Kids with pets make the perfect picture of love unless your pet has intestinal parasites. That can spell bad news for your kid. Only a child can give that precious look and special caring touch, especially to a puppy or kitten. The dog or cat, in return, seems to show its unshakable loyalty to kids in particular. Their bond is truly infectious. Unfortunately, something else can be infectious, too. Intestinal worms (parasites) commonly found in pets can actually find their way to humans. And children are very susceptible.

Perhaps you’re not aware of the problem, or don’t even realize that these parasitic worms can infect people as well as pets. But each year, thousands of human cases are diagnosed, many of them in children. Left unchecked, the infection can lead to serious illness, even loss of sight. It’s a fact that intestinal parasites in pets are a growing public health concern. It’s also a fact that, as a pet owner, dealing with intestinal parasites is always going to be part of the deal.

Any pet, no matter how well cared for, is at risk of exposure to intestinal worms in the environment. Keeping your dog or cat well groomed and well fed certainly helps, but pets are animals at heart. They’re going to go sniffing and poking around, especially where other animals have been. And worm eggs can be anywhere, remaining infectious for months and even years. Despite all of your concern and care, your pet can ingest those eggs while it’s grooming or playing in the grass. The larvae can even penetrate your pet’s skin while it’s resting or sleeping.

Like it or not, the danger of infection to your dog or cat is always around. And so, too, is the danger of infection to you and your family. Think about it. The only ones who love stroking and cuddling your pet more than you do are your kids. The little ones love playing in sandboxes or in the yard, and hand washing may be an infrequent event. Plus, with a house pet, there are even more contact points between parasites and people: beds, chairs, and the carpet. Remember, your pet’s intestinal worm eggs can be anywhere, not just outdoors. Your pet is a member of your family, and it’s natural to want to protect all your family. Now, keeping both children and pets safe from intestinal parasites is easier than ever.

Recognizing the human and animal health threats that intestinal parasites pose is the first step. Next is treating your pet regularly for worms, because the odds are high that your puppy, kitten, or adult pet is infected with worms. Even after treatment, your pet may become re-infected with some type of intestinal parasite.

There are multiple species of intestinal parasites that infect pets. The most common are hookworms, whipworms, roundworms, and tapeworms. Hookworms and roundworms are passed to puppies from their mothers or to adults and puppies from the environment. Tapeworms are acquired when a pet eats an infected flea. That means it could be a dead flea in the environment that is infected. Whipworms are acquired when the pet drinks water or eats food contaminated with eggs.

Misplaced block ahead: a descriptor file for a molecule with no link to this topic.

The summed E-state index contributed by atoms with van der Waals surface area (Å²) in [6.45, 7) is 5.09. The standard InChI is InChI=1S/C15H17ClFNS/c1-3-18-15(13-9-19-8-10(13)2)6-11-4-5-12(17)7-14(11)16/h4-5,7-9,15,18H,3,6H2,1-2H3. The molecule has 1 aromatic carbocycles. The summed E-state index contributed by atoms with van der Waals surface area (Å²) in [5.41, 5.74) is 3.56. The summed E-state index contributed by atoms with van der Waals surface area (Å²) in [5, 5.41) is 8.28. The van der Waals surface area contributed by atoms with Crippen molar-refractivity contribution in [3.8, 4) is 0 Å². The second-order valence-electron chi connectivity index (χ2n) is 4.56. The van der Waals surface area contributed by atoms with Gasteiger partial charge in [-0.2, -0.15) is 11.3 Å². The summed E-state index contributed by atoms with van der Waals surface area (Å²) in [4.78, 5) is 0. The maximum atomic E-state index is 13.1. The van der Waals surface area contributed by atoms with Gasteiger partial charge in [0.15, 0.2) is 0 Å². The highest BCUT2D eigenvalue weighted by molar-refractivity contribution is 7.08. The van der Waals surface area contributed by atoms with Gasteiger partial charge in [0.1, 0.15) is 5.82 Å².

Hookworms and roundworms are zoonotic parasites. This means they can be transmitted to people through ingestion or, in the case of hookworms, burrowing under the skin. The recommendation from the Companion Animal Parasitic Council (CAPC) is to feed pets cooked or prepared foods and give fresh water. Any sandboxes should be covered when not in use, garden areas should be protected immediately and feces in backyards should be picked up daily. Good personal hygiene must be practiced when handling animal waste especially in children and others at increased risk. Whipworms are not considered zoonotic at this time, although there are rare reports of infections. Tapeworms have several different species. While some of them infect both humans and dogs/cats, the Dipylidium caninum species, which dogs get from eating infected fleas, does not usually infect people.

According to the CAPC the current guidelines for controlling intestinal parasites are to give anthelmintic (dewormer) treatments to puppies/kittens at two weeks of age and repeating every two weeks until broad spectrum parasite control begins. This is usually at six to eight weeks of age when monthly heartworm preventatives are started. These products contain anthelmintics and therefore, when given once monthly help keep the pet free of intestinal parasites. Fecal examinations are recommended two to four times during the first year of life and one to two times per year in adults, depending on their health and lifestyle. Since none of the current heartworm preventative medications treat for tapeworms, additional medication is needed when they are found either by the owner or in fecal examinations done by your veterinarian. Controlling the flea population on both the pet and in the environment is the best way to prevent tapeworm infections. Please discuss this with the veterinarian and together you can protect both your pet and your family members.

In conclusion, to help keep your pet free of intestinal parasites and decrease the risk of hookworm and roundworm infections in children and others at increased risk, give a monthly heartworm preventative that also controls intestinal parasites, pick up feces in the yard daily and immediately when walking your pet in public areas. To decrease the chance of tapeworm infections, give a monthly flea control and treat the environment when possible to keep the flea population down.

The following graph compares some name brand products and which type of intestinal parasite each of them helps to prevent/control: